Having a client which uses learning technologies to teach English (goFLUENT) has prompted Bob Little Press & PR to do some research into language learning. Among other things (which may well be revealed later), the research has revealed the ten most common grammatical mistakes made by those learning English as a foreign language. They are:
1 Omitting the definite – and indefinite – articles
Example one: ‘I am brand manager.’ It should be: ‘I am a brand manager.’
Example two: ‘I am in office tomorrow.’ It should be: ‘I am in the office tomorrow.’
2 Misunderstanding the ‘Present Simple’
Example: ‘I study at the University of Berlin.’ It should be: ‘I am studying at the University of Berlin.’ Students seem to believe that an action such as ‘studying’ takes a long time and therefore they should use the Present Simple tense. They don’t feel that it is temporary action.
3 Misunderstanding the ‘Present Perfect’
Example: ‘I live in Paris for ten years.’ It should be: ‘I have been living/I have lived in Paris for ten years.’ It’s easy to merely use the present tense and forget about the ‘ten years’ which we ‘bring with us until today’.
Example: ‘Tell me before you will leave.’ It should be: ‘Tell me before you leave.’
Expressing the future after conjunctions related to time is a problem – especially if there is interference from one’s mother tongue.
5 Including inappropriate indefinite articles
Example: ‘I have a dinner at 12 o’clock every day.’ It should be: ‘I have dinner at 12 o’clock every day.’
6 Direct and indirect questions
Example: ‘Can you tell me where are the books?’ It should be: ‘Can you tell me where the books are?’ Many learners of English seem to feel that this is an indirect question where the subject comes before the verb.
7 Mother tongue interference
Example: ‘My car is repaired today.’ It should be: ‘My car is being repaired today.’ Students whose mother tongues are the languages which use perfect and imperfect aspects of verbs have problems in feeling that the activity is ‘being done at the moment’ because of the strong influence of their mother tongue.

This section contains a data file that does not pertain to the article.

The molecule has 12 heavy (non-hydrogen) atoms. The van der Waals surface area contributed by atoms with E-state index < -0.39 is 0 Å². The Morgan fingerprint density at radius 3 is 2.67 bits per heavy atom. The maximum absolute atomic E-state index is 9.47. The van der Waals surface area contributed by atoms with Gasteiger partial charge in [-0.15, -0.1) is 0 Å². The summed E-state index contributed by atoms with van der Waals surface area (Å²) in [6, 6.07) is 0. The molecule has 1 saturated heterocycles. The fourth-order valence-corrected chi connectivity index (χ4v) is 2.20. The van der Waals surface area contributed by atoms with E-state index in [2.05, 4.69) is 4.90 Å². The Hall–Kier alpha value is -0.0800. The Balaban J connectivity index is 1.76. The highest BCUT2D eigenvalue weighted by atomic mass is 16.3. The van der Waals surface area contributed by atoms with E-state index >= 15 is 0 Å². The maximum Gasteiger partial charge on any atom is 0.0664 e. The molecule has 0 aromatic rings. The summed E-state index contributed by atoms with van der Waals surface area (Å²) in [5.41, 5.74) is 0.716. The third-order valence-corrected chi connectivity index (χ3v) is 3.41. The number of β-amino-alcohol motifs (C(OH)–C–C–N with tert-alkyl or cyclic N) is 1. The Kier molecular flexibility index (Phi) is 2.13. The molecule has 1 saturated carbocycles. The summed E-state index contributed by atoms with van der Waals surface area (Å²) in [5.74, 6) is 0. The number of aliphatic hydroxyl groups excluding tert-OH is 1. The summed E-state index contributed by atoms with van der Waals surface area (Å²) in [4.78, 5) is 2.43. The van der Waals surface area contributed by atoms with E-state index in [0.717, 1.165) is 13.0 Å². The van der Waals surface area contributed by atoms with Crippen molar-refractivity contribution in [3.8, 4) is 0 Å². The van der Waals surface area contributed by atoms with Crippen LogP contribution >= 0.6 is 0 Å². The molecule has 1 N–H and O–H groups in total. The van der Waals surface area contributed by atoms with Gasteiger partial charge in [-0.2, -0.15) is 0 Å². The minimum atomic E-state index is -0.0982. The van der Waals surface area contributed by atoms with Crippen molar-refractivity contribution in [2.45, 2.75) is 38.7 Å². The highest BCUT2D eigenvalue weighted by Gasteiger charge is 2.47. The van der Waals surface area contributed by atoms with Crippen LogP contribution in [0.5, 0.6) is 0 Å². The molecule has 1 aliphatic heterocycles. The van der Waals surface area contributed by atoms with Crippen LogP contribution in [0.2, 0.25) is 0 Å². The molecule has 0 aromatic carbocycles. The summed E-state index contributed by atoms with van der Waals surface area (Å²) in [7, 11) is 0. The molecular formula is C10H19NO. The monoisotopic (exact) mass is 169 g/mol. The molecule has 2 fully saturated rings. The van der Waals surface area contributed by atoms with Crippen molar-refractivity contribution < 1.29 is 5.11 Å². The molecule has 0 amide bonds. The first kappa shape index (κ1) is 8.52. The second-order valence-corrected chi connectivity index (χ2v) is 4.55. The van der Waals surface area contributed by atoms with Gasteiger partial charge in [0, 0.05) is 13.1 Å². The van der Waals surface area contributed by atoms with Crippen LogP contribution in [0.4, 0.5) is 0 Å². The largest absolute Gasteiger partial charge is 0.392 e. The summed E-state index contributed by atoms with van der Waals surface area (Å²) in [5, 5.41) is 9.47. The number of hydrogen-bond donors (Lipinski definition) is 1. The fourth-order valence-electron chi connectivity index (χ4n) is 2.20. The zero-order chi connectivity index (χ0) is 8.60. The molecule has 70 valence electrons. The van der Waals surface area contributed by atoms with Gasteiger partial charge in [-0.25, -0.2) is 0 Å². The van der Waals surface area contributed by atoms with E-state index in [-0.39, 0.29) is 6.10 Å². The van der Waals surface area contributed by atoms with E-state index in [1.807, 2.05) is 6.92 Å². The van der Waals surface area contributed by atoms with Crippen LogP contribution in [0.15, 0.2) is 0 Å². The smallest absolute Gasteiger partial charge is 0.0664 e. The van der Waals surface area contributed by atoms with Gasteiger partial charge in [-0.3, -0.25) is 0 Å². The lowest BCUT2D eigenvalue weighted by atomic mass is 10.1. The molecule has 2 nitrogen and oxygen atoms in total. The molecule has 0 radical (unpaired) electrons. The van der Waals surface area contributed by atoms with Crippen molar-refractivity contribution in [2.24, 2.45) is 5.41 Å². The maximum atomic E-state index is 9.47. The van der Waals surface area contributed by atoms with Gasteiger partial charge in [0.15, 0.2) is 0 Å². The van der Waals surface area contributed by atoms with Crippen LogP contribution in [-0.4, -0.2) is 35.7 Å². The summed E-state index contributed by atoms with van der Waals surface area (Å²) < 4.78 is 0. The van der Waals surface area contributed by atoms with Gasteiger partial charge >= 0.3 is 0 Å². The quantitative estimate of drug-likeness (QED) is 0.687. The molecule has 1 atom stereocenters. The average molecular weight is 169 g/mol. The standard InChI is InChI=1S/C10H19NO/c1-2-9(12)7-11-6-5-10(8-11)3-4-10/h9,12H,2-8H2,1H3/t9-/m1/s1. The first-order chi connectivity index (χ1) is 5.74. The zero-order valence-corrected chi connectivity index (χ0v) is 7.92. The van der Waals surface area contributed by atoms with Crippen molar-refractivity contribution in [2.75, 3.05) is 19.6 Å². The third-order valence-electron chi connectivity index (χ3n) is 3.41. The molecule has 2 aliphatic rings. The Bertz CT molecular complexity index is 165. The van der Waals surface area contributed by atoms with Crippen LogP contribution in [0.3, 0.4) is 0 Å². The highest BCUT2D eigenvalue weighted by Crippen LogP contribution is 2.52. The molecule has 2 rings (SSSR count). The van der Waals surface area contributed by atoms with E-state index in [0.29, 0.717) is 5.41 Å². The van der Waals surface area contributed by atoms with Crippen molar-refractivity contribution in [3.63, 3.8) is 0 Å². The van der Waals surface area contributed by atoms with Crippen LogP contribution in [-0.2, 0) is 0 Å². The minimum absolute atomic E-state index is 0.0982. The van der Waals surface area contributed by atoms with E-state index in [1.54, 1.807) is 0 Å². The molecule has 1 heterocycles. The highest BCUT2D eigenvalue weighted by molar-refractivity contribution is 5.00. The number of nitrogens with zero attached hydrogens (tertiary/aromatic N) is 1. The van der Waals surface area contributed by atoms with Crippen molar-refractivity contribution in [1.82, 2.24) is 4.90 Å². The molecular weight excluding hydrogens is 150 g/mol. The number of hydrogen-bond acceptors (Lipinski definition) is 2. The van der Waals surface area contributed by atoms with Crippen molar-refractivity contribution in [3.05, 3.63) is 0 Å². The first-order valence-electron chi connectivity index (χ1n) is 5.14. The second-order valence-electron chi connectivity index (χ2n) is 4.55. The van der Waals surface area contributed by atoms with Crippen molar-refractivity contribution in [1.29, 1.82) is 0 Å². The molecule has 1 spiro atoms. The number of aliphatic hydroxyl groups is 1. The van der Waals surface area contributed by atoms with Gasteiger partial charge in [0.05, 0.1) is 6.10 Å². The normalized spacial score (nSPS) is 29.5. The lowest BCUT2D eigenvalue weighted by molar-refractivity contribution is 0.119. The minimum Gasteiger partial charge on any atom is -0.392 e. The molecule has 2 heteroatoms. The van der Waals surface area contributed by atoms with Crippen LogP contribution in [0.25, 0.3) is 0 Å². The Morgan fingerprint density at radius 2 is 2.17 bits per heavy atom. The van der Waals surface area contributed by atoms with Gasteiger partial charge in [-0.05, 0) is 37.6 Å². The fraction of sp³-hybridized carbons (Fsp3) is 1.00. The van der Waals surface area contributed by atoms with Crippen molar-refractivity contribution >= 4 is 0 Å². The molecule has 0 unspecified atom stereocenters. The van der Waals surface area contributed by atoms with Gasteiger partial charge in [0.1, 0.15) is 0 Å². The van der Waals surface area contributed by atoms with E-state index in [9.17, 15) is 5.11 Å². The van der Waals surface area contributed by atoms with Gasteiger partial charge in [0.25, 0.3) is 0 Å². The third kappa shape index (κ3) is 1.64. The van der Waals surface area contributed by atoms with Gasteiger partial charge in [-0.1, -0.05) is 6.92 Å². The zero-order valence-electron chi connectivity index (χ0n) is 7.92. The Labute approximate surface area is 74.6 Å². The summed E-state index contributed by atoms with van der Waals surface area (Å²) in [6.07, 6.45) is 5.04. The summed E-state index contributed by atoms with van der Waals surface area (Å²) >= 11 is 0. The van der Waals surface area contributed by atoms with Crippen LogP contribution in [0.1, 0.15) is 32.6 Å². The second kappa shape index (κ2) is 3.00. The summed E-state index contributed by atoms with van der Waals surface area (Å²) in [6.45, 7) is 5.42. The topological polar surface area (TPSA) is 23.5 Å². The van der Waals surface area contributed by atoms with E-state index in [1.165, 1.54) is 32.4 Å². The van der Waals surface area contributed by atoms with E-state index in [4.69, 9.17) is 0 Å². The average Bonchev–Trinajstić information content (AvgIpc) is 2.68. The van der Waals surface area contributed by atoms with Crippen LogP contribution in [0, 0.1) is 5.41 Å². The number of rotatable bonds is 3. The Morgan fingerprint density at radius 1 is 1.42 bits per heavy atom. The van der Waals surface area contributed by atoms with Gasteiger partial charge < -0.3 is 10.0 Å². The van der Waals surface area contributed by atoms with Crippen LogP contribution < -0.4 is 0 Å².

8 Hidden cultural undertones
Example: ‘What is your qualification?’ It ought to be: ‘What are your qualifications?’
There can be a pejorative meaning in asking someone to explain their qualification – in other words, suggesting that they may not be qualified at all. It is less aggressive to use this term in the plural.
The English language is littered with euphemisms (a mild or vague expression substituted for one thought to be too harsh or direct) which will catch out any unwary – or unskilled – language student.
English speakers have a fondness for understatement (expressing things in restrained terms or representing something as being less than it is). Again, this will catch out any unwary – or unskilled – language student who is using the language at its ‘face value’.
This is a composite ‘top ten list of grammatical mistakes’. In reality, the top ten grammatical issues differ depending on the learners’ mother tongues – and how much that language’s grammar structures conflicts with those of the English language. Speaking in very general terms, students whose mother tongues have more complicated grammar structures tend to find learning English easier. However, everyone tends to have some initial problems with conditionals, wish clauses and reported speech.
Of course, the most valuable piece of advice to anyone learning English as a foreign language is ‘Don’t lose your accent’. According to the British playwright, George Bernard Shaw, language is the barrier and source of distinction between the social classes in society. Shaw, who illustrated this in his play, ‘Pygmalion’, believed that the type of language spoken by a person indicates his origin and social class. So, keeping a ‘foreign’ accent when speaking English makes the speaker classless in the eyes of native English speakers and, thus acceptable in any form of English society.